Natarjan Venkataram funneled $11.4 million in funds from FEMA (Federal Emergency Management Agency)money earmarked to help New York City build computer systems to identify the remains of victims of the Sept. 11, 2001 terrorist attacksto companies closely associated with him, according to a criminal complaint in U.S. District Court for the Southern District of New York.
Venkataram, 41, was the director of management information systems at New York’s OCME (Office of Chief Medical Examiner), which provides forensic services to support criminal investigations and DNA testing, and manages the city’s mortuary.
Venkataram, who served as OCME’s director of MIS from 1992 to 2005, was responsible for the day-to-day operations of computer systems and the procurement of hardware, software and consultants.
Since 2001, the office has bulked up its information systems to identify 9/11 victims. According to the complaint, OCME received $46 million in 2002 and 2003 from FEMA partially to purchase hardware, software and services. Venkataram and an associate, Rosa Abreu, are charged with “theft from a program receiving federal funds.”
According to the U.S. Attorney’s office for the Southern District, Venkataram “used his position to steer OCME contracts and payments to entities that performed little or no work for OCME. These entities, in turn, funneled the funds fraudulently obtained from OCME into shell companies set up and controlled by Venkataram and Abreu.”
Attorneys for Venkataram and Abreu did not return phone calls. The U.S. Attorney’s office wouldn’t comment beyond the complaint. At press time, Venkataram and Abreu had not entered a plea. Venkataram and Abreu face up to 10 years in prisonif convicted.
Statistics tallying the ranks of wayward technology managers aren’t available, but the case raises key questions. Could you prevent an embezzlement scheme? Are your controls effective enough? How about your processes and procurement procedures?
“We’ve seen fraud in IT before, but not to this magnitude,” said Mark Moore, director of consulting firm Protiviti’s technology risk practice. “But [fraud] is commonplace, and many have skimmed from the IT department.”
Moore said that the risk of fraud increases when technology managers are given too much control over how they spend money without oversight from auditors.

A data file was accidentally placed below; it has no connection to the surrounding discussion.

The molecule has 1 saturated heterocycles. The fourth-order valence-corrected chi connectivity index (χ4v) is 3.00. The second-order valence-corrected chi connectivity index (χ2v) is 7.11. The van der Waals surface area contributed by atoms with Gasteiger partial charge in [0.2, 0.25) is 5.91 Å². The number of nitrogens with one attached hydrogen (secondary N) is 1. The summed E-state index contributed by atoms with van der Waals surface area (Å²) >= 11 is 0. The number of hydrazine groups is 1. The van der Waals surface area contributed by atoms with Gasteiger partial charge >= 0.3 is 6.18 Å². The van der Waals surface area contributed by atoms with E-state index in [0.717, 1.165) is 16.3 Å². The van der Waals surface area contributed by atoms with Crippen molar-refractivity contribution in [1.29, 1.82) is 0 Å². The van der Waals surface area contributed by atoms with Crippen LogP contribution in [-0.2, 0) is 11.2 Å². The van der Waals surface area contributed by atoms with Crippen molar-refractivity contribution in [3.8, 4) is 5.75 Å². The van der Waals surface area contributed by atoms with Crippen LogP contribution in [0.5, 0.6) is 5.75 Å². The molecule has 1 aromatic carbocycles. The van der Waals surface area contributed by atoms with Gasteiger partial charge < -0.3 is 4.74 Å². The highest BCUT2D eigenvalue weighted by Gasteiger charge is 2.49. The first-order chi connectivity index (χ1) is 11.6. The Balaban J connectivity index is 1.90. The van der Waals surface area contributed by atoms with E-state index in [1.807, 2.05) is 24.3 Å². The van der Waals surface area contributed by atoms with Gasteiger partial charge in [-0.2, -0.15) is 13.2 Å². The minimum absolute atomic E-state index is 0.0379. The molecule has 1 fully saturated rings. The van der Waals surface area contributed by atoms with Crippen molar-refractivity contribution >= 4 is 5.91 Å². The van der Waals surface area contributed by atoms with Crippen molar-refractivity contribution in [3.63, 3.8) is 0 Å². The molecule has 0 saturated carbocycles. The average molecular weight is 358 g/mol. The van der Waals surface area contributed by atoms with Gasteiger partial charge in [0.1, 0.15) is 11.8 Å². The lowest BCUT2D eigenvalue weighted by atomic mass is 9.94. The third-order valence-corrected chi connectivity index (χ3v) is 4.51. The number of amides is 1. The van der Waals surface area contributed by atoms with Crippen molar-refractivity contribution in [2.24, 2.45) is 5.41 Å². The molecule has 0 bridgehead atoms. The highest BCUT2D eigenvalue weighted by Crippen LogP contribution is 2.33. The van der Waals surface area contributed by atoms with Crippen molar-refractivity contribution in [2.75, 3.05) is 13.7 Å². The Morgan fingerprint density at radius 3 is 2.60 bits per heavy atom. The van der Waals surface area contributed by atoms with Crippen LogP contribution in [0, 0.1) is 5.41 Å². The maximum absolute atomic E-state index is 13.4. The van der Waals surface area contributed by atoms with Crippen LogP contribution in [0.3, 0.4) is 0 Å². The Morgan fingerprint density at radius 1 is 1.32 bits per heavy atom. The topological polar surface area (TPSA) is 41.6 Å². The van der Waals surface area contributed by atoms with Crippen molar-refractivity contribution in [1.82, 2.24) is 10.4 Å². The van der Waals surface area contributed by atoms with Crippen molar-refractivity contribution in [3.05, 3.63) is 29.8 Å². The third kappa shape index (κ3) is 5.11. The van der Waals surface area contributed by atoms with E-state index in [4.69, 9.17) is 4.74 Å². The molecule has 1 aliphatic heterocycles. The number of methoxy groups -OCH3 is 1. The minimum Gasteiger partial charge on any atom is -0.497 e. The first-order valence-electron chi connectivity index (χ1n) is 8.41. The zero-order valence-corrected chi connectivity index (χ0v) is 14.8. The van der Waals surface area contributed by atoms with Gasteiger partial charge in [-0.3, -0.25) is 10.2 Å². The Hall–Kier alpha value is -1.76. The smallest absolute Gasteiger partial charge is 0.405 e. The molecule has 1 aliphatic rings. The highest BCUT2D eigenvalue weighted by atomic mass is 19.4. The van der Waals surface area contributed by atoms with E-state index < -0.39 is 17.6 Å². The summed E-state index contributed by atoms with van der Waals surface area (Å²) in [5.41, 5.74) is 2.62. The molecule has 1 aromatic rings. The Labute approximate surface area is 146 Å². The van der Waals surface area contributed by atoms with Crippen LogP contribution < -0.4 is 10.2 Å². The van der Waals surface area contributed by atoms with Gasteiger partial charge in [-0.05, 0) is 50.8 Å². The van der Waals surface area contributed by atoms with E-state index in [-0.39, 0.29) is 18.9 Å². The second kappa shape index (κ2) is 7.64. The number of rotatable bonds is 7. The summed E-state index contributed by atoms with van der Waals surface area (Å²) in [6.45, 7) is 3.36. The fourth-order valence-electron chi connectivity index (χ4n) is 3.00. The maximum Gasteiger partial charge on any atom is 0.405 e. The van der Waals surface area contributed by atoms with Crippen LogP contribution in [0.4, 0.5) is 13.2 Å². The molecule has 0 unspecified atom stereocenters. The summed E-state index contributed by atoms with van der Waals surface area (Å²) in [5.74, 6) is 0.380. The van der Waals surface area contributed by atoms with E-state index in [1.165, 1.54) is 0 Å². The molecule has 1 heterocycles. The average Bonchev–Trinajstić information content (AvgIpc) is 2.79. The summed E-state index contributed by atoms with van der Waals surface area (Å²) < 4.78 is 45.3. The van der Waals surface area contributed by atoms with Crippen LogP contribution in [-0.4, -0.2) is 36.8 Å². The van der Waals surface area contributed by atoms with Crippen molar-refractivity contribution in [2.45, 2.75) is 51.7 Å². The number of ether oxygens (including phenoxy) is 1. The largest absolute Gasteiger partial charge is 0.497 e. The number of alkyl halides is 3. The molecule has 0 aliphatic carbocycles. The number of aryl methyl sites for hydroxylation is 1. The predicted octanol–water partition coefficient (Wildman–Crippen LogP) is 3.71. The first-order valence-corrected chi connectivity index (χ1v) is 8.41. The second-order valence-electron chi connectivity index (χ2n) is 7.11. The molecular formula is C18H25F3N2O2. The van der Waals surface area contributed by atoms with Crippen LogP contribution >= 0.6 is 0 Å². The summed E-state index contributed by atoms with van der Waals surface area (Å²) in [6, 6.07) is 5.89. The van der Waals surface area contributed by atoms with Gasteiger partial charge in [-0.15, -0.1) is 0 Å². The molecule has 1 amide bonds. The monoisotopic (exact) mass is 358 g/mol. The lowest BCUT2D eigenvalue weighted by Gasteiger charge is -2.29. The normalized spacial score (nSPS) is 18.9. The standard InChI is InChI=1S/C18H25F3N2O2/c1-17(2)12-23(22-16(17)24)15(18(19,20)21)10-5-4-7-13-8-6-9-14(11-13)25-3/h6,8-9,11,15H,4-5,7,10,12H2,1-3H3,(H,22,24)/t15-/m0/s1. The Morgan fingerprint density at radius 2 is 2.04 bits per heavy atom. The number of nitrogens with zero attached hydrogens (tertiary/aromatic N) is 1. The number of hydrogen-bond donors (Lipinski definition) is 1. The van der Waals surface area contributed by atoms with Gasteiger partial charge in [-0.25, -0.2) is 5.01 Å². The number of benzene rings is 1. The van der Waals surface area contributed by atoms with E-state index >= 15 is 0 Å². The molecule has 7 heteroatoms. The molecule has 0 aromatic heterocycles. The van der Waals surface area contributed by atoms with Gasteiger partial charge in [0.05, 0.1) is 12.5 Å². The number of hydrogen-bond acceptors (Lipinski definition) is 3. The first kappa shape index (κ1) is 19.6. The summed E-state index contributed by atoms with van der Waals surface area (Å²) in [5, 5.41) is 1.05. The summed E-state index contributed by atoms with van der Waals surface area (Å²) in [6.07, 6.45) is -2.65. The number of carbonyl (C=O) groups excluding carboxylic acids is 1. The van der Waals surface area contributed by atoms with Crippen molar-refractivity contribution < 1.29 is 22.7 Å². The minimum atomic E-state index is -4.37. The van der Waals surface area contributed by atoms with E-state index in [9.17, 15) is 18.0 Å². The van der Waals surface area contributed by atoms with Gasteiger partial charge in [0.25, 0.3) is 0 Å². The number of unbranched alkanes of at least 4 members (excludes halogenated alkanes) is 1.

So, how do you prevent a similar incident? Here are a few scenarios.
SCENARIO 1: According to the court complaint, Venkataram’s responsibilities “included the procurement and support of OCME’s computer hardware and software applications. He was also responsible for procuring and supervising outside consultants.”
Your Defense: Do not allow one individual to award contracts without approval from the business side, preferably a group responsible for financial auditing, says Ken Yormark, a managing director at Protiviti with experience investigating financial fraud.
How To Do It: Yormark says managers need to do a risk assessment for processes such as procurement, receivables and purchasing to find gaps where a miscreant could take advantage. Comb through purchasing and procurement steps to find gaps such as one person selecting vendors and approving payments. Once found, fill them with new processes, such as an audit, that will check this power.
SCENARIO 2: Several of the companies Venkataram did business with were “shell companies” owned by relatives and associates of Venkataram and Abreu, said the U.S. Attorney.
Your Defense:Your information systems should be the first line of defense in ferreting out misdeeds, according to Yormark. For instance, one of the companies mentioned in the suit was listed under Venkataram’s home address.
How To Do It:While there are specific applications to investigate fraud, Yormark says business intelligence software can turn up anomalies. The trick is paying attention to the reports. Many applications can highlight patterns, say, 20 different toilet paper vendors with common addresses, and disclose inefficiencies that may be fraud.
SCENARIO 3: A vendor works with the offending party to skim technology funds, often delivering subpar performance. According to the complaint, New York’s technology and telecommunications department evaluated the work the vendors were contracted for and found that one vendor didn’t do any work and another’s work could have been “performed for a fraction” of the money that it was paid.
Your Defense: Monitor vendor performance, audit the work being done and identify potential relationships between parties.
How To Do It: Set a process that regularly evaluates vendors and the work they produce. Yormark recommends comparing vendors, their products and their position in the marketplace. Also keep contact with suppliers that lost out on bids; they will be the first to complain if they see something fishy.
“You have to look at the information in detail and be willing to dig deeper,” Yormark says. “In most cases, fraud will be more difficult to find.”
With reporting by Elizabeth Bennett.